Wednesday, November 16, 2011

NBA Owners vs Arena Owners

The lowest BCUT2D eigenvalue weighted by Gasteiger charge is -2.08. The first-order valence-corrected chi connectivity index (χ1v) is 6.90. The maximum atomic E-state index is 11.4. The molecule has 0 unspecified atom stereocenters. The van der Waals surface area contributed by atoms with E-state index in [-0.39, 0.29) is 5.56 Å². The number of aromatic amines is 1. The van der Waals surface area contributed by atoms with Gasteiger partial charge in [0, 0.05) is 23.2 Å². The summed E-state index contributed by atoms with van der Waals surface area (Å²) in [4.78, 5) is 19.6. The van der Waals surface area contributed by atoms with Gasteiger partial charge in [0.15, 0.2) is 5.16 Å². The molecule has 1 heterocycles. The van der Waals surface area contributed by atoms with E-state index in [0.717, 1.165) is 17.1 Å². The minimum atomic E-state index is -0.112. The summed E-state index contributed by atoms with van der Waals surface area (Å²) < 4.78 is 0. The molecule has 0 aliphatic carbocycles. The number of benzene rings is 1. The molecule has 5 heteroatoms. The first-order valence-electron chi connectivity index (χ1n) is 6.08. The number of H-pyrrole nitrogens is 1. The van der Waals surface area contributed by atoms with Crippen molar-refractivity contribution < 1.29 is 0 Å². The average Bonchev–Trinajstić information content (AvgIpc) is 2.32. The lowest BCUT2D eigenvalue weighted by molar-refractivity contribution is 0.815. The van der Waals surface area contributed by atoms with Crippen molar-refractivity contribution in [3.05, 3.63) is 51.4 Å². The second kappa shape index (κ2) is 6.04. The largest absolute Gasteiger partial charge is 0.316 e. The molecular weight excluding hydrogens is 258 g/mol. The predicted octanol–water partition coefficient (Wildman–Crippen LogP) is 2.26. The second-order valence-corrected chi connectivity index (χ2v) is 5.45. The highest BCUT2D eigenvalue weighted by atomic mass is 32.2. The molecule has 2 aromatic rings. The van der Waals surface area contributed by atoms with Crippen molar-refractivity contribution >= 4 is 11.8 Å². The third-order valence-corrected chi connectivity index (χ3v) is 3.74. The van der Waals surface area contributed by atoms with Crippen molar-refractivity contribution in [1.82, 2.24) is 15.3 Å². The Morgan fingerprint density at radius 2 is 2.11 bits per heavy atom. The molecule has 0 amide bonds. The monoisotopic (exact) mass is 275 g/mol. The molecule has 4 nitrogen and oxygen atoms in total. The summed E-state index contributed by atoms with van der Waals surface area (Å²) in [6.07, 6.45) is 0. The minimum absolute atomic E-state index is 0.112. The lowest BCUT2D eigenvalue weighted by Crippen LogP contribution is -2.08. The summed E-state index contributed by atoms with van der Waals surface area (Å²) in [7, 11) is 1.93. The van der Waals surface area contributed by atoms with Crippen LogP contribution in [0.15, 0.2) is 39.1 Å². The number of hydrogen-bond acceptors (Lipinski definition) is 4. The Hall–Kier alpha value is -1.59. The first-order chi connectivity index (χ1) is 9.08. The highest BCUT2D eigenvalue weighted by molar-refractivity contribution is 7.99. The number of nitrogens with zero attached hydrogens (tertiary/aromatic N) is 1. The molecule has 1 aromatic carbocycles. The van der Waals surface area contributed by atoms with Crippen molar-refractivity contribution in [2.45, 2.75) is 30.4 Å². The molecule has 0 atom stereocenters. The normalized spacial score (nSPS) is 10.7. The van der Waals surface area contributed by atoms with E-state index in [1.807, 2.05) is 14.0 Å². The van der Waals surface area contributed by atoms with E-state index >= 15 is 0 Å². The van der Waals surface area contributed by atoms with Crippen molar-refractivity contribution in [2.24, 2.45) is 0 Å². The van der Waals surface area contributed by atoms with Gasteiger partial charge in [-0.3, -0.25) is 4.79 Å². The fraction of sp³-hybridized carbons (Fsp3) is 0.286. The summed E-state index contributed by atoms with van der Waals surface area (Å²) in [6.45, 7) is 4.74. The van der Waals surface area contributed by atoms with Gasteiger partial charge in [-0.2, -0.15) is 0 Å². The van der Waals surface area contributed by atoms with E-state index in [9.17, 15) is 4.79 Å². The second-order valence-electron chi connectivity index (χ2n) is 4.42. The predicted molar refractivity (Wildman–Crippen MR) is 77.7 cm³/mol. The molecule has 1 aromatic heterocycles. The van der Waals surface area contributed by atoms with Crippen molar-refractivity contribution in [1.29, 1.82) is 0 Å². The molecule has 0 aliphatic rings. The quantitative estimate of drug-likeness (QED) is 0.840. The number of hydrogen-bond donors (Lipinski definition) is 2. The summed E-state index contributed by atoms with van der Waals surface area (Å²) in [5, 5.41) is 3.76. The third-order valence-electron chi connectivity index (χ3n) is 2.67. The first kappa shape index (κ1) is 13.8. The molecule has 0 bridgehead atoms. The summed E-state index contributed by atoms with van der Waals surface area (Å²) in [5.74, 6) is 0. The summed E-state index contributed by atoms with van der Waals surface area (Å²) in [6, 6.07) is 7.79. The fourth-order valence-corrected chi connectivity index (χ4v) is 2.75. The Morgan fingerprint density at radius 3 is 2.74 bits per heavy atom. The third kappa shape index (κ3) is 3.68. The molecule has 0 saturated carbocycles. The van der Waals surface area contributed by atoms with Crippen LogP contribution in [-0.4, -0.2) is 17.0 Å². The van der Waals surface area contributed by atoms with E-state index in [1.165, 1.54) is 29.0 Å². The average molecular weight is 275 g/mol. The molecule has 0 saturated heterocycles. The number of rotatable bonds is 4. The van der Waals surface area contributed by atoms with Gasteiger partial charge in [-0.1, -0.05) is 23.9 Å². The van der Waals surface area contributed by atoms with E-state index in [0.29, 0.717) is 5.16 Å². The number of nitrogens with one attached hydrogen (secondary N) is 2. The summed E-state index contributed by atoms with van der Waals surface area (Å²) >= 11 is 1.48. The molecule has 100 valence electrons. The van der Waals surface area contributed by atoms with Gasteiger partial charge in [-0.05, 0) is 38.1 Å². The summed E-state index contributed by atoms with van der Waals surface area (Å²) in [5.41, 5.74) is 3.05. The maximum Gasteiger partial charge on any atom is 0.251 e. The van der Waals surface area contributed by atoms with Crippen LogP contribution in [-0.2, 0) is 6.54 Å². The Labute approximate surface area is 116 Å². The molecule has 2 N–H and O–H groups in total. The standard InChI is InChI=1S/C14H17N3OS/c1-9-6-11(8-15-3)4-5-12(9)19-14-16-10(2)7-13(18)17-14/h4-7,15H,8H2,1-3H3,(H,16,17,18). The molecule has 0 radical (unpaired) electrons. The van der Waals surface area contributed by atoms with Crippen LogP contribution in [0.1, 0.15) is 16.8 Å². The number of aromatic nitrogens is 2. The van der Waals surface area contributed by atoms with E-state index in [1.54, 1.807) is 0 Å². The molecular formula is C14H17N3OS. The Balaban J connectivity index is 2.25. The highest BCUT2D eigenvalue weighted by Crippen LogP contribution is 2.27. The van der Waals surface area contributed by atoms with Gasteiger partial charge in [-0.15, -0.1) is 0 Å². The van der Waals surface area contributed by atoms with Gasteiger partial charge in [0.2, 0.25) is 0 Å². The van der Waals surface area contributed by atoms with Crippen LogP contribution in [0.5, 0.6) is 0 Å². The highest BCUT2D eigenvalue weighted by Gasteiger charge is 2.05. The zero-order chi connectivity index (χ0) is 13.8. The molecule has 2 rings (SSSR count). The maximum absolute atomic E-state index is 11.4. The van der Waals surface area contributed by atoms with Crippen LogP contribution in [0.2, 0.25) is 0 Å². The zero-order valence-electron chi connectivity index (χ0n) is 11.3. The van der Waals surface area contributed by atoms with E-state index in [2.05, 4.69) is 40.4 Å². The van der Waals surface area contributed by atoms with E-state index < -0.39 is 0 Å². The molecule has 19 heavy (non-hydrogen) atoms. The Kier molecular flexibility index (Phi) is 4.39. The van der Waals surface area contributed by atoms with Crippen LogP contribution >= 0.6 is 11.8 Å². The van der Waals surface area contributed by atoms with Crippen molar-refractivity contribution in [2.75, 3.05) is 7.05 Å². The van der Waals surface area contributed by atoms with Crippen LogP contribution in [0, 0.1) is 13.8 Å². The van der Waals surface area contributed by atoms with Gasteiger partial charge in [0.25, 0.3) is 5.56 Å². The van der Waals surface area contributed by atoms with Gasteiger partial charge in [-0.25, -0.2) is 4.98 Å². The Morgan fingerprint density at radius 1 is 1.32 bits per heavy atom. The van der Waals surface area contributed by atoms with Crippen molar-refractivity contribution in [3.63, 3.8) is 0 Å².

One subject I've touched on before is the bizarre unwillingness of the rich to take on the rich. There are exceptions of course.  Microsoft, and Netscape, and Apple, and Google seem to be suing each other all of the time over one thing or another (perhaps its specific to the software industry).  But other large firms never really seem to be willing to take on other large firms, even when their interests are diamterically opposed.  I bring this up in the context of the NBA lockout because its curious to me why we do not see any arena or stadium owners (or their employees, labor unions, etc.) suing NBA owners over lost revenues due to the owners' decision to lockout out the players.  Remember, there is a current NBA collective bargaining agreement in place. The NBA owners just decided they don't like it. As a result, they have preemptively decided to lockout the players from fulfilling their contracts (how owners can unilateral void agreements made between two parties without paying any financial compensation to the other party is beyond me - I mean, people who can't afford their home mortgage payments can't unilaterally void the mortgage contract.  Perhaps someone familiar with labor law can fill me in).  So why aren't the stadium owners suing the NBA owners for void of contract?  How come the owners of The Staples Center aren't suing Jerry Buss? There has to be millions and millions of dollars in lost ticket revenue and merchandise sales in each stadium alone. Plus, the uncertain nature of the current negotiations ensures that these venues cannot be leased for other events to replace this revenue (concerts, circus, etc.).  So why don't arena owners go after the NBA (barring the few cases where the NBA owners own the arenas)? It would seem to be a slam-dunk case. Yet, not a single stadium owner has taken such a step. Only the city of Memphis has even broached the idea of suing the Grizzlies over lost revenues. Why aren't more cities taking such steps?  Why isn't Bloomberg suing James Dolan?  Okay, well I know why.  But that sure as hell doesn't make it a good reason.  I thought the powerful 1% were greedy enough to care more about money than their personal relationships.  Can't I even count on that to increase social welfare? Does every aspect of this game need to be rigged?

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